I sincerely hope that isn’t true, because this old dog is about to try her hand at a whole new array of skills and ideas.
Ok, enough with that metaphor.
I’m going back to graduate school, full-time, come August.
Again? Some more?
Yes. I’ll be earning my master’s degree in speech pathology.
I realized with something of a jolt recently that, barring un-foreseen circumstances, I am surely at or past the mid-point of my life.
Yet, I don’t think there is a clear definition or image of “middle age” anymore.
At a time when many my age are sending their children off to college, I have one who just turned 7 and another just a few months shy of 3.
At a time when many my age are planning toward retirement, I am trying to figure out how to pay for college (so that I can, maybe, retire later on).
If I am an “older” mother, why not become an “older” student? Kind of like having children later in life — it’s now or never.
It’s not as haphazard as it sounds. I’ve read that people often change careers as many as seven times in their life. I am looking at two.
I started work at The Jackson Herald 17 years ago this month — right about now, in fact — after a friend and I returned from a two-week driving trip to Maine. I was freshly out of graduate school and had some pieces of paper from the University of Georgia and Clemson University that said I knew something about something.
What I didn’t know was how much I had to learn.
Yeah, I could do school and I’d had jobs and assistantships, but I didn’t know much about the world of a weekly newspaper.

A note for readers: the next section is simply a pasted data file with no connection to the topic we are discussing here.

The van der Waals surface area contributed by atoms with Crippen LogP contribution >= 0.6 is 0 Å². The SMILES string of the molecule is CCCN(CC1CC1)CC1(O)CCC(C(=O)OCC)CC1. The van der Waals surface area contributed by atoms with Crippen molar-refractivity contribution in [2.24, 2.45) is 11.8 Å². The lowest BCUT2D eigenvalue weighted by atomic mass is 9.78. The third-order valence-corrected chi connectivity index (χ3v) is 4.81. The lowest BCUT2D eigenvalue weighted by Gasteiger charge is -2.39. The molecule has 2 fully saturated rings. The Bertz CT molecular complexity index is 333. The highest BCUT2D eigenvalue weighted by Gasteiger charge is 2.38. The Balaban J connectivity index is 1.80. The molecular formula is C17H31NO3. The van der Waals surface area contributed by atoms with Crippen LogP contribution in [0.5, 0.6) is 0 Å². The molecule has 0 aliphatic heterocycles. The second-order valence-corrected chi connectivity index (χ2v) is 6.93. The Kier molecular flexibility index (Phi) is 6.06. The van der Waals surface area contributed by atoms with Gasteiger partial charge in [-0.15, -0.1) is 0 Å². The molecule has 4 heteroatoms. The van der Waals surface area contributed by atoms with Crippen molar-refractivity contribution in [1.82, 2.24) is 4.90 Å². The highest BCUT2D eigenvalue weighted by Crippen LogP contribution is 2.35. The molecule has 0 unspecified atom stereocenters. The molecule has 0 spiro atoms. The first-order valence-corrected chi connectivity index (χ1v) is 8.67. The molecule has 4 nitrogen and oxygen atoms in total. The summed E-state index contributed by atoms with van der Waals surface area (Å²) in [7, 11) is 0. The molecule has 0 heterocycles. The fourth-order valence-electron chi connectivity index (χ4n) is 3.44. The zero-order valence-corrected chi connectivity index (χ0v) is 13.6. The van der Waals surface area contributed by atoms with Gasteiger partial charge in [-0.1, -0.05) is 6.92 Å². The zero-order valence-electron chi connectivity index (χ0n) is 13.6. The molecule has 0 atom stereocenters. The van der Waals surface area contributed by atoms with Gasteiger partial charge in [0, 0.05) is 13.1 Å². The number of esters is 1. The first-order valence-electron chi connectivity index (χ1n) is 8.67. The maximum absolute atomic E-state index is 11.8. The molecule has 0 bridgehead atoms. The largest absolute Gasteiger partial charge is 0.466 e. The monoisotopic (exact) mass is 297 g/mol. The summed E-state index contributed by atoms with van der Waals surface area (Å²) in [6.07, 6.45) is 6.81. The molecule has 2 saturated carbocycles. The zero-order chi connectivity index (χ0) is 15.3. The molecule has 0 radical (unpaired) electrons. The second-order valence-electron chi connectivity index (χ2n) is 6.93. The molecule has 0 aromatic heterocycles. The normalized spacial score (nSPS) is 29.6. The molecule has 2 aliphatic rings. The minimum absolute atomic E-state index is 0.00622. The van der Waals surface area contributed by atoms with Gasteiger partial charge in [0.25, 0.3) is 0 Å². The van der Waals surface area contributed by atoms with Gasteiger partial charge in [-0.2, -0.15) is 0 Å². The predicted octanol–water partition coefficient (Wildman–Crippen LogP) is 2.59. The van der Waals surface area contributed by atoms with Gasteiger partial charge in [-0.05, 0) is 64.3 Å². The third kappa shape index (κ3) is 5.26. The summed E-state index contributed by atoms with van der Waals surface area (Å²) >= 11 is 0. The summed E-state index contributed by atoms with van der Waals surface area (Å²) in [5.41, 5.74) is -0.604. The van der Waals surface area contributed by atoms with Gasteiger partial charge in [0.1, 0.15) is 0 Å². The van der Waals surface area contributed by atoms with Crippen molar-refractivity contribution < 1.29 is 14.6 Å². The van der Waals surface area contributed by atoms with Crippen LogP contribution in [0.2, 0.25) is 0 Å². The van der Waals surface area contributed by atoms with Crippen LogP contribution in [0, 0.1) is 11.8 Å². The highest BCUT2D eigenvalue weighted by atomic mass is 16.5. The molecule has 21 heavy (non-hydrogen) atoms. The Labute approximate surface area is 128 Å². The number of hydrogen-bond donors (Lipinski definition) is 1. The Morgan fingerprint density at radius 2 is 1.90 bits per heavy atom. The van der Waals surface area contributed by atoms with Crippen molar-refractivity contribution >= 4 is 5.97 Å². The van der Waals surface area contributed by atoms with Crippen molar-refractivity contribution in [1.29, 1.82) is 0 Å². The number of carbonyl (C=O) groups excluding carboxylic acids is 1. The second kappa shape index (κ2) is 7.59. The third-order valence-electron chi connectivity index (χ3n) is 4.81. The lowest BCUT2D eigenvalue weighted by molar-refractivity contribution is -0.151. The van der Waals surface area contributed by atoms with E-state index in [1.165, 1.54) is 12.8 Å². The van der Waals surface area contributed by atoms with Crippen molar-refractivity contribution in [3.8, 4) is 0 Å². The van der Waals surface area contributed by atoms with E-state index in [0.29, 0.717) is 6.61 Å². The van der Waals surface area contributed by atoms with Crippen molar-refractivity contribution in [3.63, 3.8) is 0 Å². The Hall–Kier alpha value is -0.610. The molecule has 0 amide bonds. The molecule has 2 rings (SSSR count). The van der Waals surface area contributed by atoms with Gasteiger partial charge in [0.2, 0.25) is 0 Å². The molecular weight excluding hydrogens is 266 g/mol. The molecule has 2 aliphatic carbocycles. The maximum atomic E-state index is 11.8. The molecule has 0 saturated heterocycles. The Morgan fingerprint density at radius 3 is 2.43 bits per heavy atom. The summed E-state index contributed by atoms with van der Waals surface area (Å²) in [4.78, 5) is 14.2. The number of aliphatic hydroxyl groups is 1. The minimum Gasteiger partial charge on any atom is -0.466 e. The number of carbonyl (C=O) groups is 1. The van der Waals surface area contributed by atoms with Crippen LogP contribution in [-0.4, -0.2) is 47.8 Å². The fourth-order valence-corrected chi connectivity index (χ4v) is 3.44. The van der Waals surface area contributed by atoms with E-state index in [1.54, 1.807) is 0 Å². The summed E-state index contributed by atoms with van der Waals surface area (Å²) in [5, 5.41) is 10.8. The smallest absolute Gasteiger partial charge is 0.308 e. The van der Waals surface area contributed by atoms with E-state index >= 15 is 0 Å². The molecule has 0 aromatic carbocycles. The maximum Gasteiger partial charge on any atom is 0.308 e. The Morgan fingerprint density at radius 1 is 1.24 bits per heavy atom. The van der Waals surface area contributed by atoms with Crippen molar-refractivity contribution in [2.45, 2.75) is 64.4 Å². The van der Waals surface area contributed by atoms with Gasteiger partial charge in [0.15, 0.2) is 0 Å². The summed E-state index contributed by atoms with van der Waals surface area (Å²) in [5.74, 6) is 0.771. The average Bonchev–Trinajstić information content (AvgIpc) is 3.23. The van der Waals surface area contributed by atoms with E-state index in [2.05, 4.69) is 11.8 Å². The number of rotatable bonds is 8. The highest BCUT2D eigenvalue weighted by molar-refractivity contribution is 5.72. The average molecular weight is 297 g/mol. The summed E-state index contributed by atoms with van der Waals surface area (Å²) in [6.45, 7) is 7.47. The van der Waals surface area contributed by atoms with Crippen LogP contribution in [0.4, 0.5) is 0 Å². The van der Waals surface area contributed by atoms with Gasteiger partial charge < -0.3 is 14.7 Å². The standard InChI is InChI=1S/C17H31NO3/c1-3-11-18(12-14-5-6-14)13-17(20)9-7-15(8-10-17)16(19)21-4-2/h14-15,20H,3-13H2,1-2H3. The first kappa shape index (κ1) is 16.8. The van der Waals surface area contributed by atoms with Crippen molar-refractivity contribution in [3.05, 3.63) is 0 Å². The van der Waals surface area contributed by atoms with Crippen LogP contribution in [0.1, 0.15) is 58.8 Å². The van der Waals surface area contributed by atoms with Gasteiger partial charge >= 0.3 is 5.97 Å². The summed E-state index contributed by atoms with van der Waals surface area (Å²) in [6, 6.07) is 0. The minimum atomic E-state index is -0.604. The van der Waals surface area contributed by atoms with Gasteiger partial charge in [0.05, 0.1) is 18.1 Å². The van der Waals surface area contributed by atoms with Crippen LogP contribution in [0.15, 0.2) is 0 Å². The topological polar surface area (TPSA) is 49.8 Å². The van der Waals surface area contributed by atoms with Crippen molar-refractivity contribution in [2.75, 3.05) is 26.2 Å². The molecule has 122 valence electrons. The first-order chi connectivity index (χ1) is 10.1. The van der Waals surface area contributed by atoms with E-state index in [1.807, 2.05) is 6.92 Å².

That first day of work, 5 o’clock rolled around and people were still at their desks. Wasn’t anyone going home? And how could I go home if I still had all this copy to type and photos to scan? I couldn’t.
Those early days, I realized that “news sense” was something I needed to learn, that a meeting story isn’t minutes, point by point, in chronological order.
I realized that a lot of people have a grave misconception about weekly newspapers — that the people who work at one must just do the bulk of their work one day a week. Um, no. The small staff wears many hats and begins the work for the next edition as soon as the current one goes to press.
It’s been a lot of work and there were a lot of late nights when I was full-time, pre-children. And in many respects it has been very satisfying — a publication each week you had a hand in producing.
And then on to the next one, new week, new stories — a chronicle of the community.
In 17 years, not only did my work experience go through many changes, my personal life did, too. I went from just out of school to at mid-point and married to a man I plan to grow old with (are we there yet?) and with whom I have two children.
I’ve met a lot of interesting people, I’ve heard a lot of interesting stories and I’ve helped to put together somewhere around 850 newspaper editions. I’ve made really good friends here. I will miss seeing them each week, but I know we will stay in touch after I leave the office later this summer.
I’ve learned a lot about myself.
This job has pulled a lot out of me, and that’s a good thing.
Now for something new and completely different.
A second career down the road.
I look forward to seeing what that brings.
Jana Adams Mitcham is features editor of The Jackson Herald and a Madison County resident.
Good luck with this new venture . Your new chosen career field is a lucrative one. I have a cousin in another State who is a speech pathologist. Often folks of a great age return to finish college and graduate now so I think old dogs do learn new tricks.
I will miss your sensitive insights here, Mrs. Mitcham. Good luck with your new career. There's plenty of folks out there writing their thoughts, including me, that can fill up the print and online world, but not so many folks who will make the effort to actually reach out and help others like you will be doing. Good choice!